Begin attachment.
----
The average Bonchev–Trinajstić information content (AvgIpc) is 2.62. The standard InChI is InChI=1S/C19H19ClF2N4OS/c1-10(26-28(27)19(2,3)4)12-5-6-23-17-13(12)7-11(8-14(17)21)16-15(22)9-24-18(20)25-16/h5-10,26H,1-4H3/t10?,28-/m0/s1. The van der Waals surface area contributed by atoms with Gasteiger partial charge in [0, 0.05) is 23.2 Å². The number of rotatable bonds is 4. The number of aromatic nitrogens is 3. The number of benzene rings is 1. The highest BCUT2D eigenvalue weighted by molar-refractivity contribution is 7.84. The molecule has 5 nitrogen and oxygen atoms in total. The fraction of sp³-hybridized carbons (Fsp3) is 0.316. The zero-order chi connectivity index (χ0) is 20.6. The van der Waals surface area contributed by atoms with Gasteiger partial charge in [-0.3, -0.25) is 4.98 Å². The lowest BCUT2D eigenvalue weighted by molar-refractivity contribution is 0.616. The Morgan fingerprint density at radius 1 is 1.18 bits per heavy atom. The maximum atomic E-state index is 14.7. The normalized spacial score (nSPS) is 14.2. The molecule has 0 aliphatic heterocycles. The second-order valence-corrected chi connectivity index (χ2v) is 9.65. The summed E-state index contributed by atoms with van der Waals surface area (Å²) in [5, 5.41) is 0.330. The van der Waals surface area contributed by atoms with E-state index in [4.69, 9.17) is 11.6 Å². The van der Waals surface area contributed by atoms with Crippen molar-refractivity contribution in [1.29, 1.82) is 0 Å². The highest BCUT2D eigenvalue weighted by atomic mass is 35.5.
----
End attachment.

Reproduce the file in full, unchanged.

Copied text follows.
The average Bonchev–Trinajstić information content (AvgIpc) is 2.62. The standard InChI is InChI=1S/C19H19ClF2N4OS/c1-10(26-28(27)19(2,3)4)12-5-6-23-17-13(12)7-11(8-14(17)21)16-15(22)9-24-18(20)25-16/h5-10,26H,1-4H3/t10?,28-/m0/s1. The van der Waals surface area contributed by atoms with Gasteiger partial charge in [0, 0.05) is 23.2 Å². The number of rotatable bonds is 4. The number of aromatic nitrogens is 3. The number of benzene rings is 1. The highest BCUT2D eigenvalue weighted by molar-refractivity contribution is 7.84. The molecule has 5 nitrogen and oxygen atoms in total. The fraction of sp³-hybridized carbons (Fsp3) is 0.316. The zero-order chi connectivity index (χ0) is 20.6. The van der Waals surface area contributed by atoms with Gasteiger partial charge in [-0.3, -0.25) is 4.98 Å². The lowest BCUT2D eigenvalue weighted by molar-refractivity contribution is 0.616. The Morgan fingerprint density at radius 1 is 1.18 bits per heavy atom. The maximum atomic E-state index is 14.7. The normalized spacial score (nSPS) is 14.2. The molecule has 0 aliphatic heterocycles. The second-order valence-corrected chi connectivity index (χ2v) is 9.65. The summed E-state index contributed by atoms with van der Waals surface area (Å²) in [5, 5.41) is 0.330. The van der Waals surface area contributed by atoms with E-state index in [4.69, 9.17) is 11.6 Å². The van der Waals surface area contributed by atoms with Crippen molar-refractivity contribution in [1.29, 1.82) is 0 Å². The highest BCUT2D eigenvalue weighted by atomic mass is 35.5.